Paraneoplastic Limbic EncephelitisMy dad died from paraneoplastic limbic encephelitis on jan 5ht 2010 after more than 4 months in the hospital and the local hospice.
We had to make the diagnosis ourselves as a family as we knew there was something very seriously wrong and all the tests for strokes,and viruses and infections drew a blank.
Dad had never been ill in his life and had just had his annual fitness check at his gp 2 weeks previous to collapsing with a clonic tonic seizure whilst driving his car.fortunately he had just parked up on my driveway but the engine was still running and he had locked himself in.
My son came to his aid whilst i called emergency services.My son got into the car by forcing the drivers windown down as it was slightly open.
He slid the drivers seat back to recline position,and commenced primary observations.i climbed into the back seat and held dads head in a safe positon as he continued to fit intermittently,his breathing was laboured,his skin cold and clammy and his face grey.He was making awful gurgling sounds and was unconscious throughout.
After several minutes a paramedic arrived on site via bike..he took control of the situation and asked all relevant questions before placing heart rate monitor and oxygen mask.dads sats had slumped to 83% and his heart rate was irratic and extremely high.
By the time the ambulance arrived dad was starting to come round a bit and though he seemed somewhat confused he managed to get to his feet and into the ambulance but didnt know what all the fuss was about.
Upon arrival at the hospital we sat with him as the doctor questioned him and us as to what had happened,he couldnt recall and it transpired that he had lost 3/4 recent years in time and thought the current prime minister was harold wilson.The docs were concerned and admitted him to the acute admissions for further observation and tests.
Dad was never the same from that day onwards.something had tripped in his brain and caused irreversible damage to memory orientation personality and he was very confused which was totally out of character.
We were convinced he had had some kind of stroke,but his physical capabilities remained unchanged.
Something else was not right,he had forgotten he was a smoker for the majority of time,even though he had smiked for around 55 years.
Occasionally he would remember and start rumaging in his top shirt pocket and then walk around the room as though looking for something,when we asked what he was looking for he would say,that stuff that was in my pocket.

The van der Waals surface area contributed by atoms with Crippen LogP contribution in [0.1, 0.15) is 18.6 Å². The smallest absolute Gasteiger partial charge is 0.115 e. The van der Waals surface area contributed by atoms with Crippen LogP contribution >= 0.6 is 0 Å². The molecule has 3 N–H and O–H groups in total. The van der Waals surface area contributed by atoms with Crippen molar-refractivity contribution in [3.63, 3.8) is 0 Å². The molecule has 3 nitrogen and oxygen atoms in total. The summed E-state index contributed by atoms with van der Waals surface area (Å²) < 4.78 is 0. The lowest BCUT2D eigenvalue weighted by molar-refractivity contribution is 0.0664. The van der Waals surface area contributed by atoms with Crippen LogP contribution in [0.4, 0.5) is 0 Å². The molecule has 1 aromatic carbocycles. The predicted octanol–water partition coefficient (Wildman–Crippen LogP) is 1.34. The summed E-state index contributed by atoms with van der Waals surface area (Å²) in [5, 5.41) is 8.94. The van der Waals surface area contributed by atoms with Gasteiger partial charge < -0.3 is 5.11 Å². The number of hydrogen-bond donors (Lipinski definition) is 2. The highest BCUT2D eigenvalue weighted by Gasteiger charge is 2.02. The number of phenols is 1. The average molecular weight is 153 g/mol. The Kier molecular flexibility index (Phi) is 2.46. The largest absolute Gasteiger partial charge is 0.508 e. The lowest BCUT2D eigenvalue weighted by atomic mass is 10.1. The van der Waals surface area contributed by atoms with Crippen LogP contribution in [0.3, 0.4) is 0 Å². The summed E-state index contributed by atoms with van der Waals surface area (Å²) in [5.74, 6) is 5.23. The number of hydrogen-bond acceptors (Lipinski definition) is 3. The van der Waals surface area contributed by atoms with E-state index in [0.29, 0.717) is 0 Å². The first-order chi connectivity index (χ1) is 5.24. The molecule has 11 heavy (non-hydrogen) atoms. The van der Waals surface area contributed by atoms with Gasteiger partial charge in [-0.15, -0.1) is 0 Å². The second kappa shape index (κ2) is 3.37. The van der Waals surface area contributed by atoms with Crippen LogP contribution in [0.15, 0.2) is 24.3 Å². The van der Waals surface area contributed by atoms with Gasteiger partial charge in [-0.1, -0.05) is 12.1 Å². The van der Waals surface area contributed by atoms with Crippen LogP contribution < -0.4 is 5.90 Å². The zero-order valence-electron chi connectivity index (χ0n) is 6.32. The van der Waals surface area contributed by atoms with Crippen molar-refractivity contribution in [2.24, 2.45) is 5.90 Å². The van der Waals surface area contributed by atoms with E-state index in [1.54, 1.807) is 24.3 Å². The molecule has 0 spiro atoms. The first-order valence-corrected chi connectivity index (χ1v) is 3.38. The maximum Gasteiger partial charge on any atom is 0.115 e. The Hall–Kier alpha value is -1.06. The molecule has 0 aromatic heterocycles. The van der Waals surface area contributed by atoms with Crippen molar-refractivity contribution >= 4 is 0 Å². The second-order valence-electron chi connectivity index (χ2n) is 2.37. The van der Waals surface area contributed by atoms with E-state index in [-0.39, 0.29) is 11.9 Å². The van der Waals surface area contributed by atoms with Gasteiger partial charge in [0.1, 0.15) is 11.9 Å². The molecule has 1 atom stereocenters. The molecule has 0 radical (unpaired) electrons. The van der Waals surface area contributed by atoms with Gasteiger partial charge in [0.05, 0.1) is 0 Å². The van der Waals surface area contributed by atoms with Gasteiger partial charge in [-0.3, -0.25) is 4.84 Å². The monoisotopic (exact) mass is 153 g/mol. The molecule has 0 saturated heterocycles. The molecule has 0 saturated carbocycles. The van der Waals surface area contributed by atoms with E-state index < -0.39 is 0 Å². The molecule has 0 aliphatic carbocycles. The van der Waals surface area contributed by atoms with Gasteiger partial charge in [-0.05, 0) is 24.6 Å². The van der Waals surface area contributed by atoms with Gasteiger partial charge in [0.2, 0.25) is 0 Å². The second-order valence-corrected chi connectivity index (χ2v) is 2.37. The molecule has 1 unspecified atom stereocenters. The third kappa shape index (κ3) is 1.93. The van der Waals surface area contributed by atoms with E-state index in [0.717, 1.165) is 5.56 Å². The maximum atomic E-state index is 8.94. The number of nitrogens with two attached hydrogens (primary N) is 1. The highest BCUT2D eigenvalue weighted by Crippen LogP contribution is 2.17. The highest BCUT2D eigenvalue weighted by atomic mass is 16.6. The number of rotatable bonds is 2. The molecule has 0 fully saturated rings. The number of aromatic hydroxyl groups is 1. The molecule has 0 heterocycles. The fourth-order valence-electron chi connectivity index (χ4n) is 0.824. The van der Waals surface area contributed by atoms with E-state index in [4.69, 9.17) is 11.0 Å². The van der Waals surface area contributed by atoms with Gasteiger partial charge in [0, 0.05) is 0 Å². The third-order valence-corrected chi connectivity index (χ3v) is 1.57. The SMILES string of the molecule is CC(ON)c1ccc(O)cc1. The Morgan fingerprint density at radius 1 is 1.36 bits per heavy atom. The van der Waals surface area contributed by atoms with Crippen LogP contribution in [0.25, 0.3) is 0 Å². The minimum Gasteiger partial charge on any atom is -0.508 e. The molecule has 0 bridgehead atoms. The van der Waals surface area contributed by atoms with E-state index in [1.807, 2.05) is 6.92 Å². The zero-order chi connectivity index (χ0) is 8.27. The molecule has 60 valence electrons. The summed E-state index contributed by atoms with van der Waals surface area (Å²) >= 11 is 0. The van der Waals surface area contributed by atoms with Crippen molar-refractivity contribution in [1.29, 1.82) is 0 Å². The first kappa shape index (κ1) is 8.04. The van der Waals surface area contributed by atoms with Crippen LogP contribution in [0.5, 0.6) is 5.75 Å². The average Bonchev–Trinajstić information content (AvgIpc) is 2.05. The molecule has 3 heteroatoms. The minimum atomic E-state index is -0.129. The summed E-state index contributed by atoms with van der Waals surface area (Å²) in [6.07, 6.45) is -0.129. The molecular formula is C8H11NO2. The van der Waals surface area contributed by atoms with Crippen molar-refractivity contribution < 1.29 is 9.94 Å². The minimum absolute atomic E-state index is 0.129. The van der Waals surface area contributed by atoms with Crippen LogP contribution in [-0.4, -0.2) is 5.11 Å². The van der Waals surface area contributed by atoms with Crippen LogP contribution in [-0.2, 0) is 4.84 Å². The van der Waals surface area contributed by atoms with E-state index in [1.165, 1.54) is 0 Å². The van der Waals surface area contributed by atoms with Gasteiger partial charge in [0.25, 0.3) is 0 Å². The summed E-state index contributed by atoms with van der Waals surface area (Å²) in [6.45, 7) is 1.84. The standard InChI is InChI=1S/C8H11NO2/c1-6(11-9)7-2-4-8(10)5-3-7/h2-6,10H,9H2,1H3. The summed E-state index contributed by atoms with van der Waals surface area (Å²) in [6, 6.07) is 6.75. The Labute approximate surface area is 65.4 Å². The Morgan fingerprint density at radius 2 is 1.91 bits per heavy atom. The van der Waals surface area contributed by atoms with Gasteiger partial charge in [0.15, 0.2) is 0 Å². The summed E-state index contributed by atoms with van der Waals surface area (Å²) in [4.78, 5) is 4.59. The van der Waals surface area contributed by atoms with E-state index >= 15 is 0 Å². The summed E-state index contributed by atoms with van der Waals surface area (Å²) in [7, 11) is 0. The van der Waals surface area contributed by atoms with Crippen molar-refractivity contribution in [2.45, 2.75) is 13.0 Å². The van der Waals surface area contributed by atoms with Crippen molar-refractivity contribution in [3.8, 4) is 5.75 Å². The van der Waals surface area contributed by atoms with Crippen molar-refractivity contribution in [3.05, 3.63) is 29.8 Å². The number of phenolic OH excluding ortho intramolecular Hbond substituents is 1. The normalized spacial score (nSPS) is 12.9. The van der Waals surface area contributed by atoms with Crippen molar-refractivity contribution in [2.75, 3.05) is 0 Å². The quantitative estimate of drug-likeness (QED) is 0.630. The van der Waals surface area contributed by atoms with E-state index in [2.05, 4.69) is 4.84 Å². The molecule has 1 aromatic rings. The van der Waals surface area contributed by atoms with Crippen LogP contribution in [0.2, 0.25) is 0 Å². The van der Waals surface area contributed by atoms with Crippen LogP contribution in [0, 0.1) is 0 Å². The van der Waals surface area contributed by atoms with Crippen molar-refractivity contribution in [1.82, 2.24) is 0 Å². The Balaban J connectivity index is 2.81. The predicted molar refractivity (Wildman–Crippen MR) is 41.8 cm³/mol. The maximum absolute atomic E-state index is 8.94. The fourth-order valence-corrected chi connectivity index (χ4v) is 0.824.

we quickly learnt to avoid the cigarette issue by handing him his keys or mobile phone.Which he failed to recognise,
Days of tests turned into weeks and weeks and diagnosis went from stroke to epilepsy to dimentia,infection and so on...
No one seemed to know what to do with his or how to deal with his increasingly erratic and unusual presentation.
We took to sitting by his bed from morning til evening as this was proving to be the only way of keeping him pacified.
The ward sister rang me at home on several occasions to ask if we could come in and sit with him as he had taken to wondering off at random,into other wards,and departments.
He picked up repeated hospital acquired infections and also suffered numerous bouts of aspirated pneumonia and his health fell into a rapid spiral downwards.
He had all the medics flummoxed over a definitive diagnosis as non of the symptoms were consistent other than they were neurological,and stemmed from the hippo campus region of the brain.
His blood pressure would have peeks and troughs,he was labelled diabetic for a while as his levels fluctuated wildly,his abdomen would swell as he had raging thirsts and would down 2/3 jugs water which had to be restricted many times.
he would hallucinate,seeing things on the wall and people that were not really there.He thought he was in the army barracks where he had trained as a teenager.
As we frantically scoured the internet to look for a condition which reflected dads symptoms we stumbled upon the Encephelitis site and in particular paraneoplastic limbic encephelitis.
Bingo,it all fitted into place,now all we had to do was convince to docs.
We were surprised by the reaction when we suggested it to the chest doctor,she said it is an extremely rare condidion in fact so rare that she had never come across a patient with it yet.Nothing more was said on the subject.
Dad suffered series of clonic tonic seizures and after each one he would be back to square one with memory and confusion,then for a few days he would sort of come back to us and even begin to ask where he was and what was wrong with him.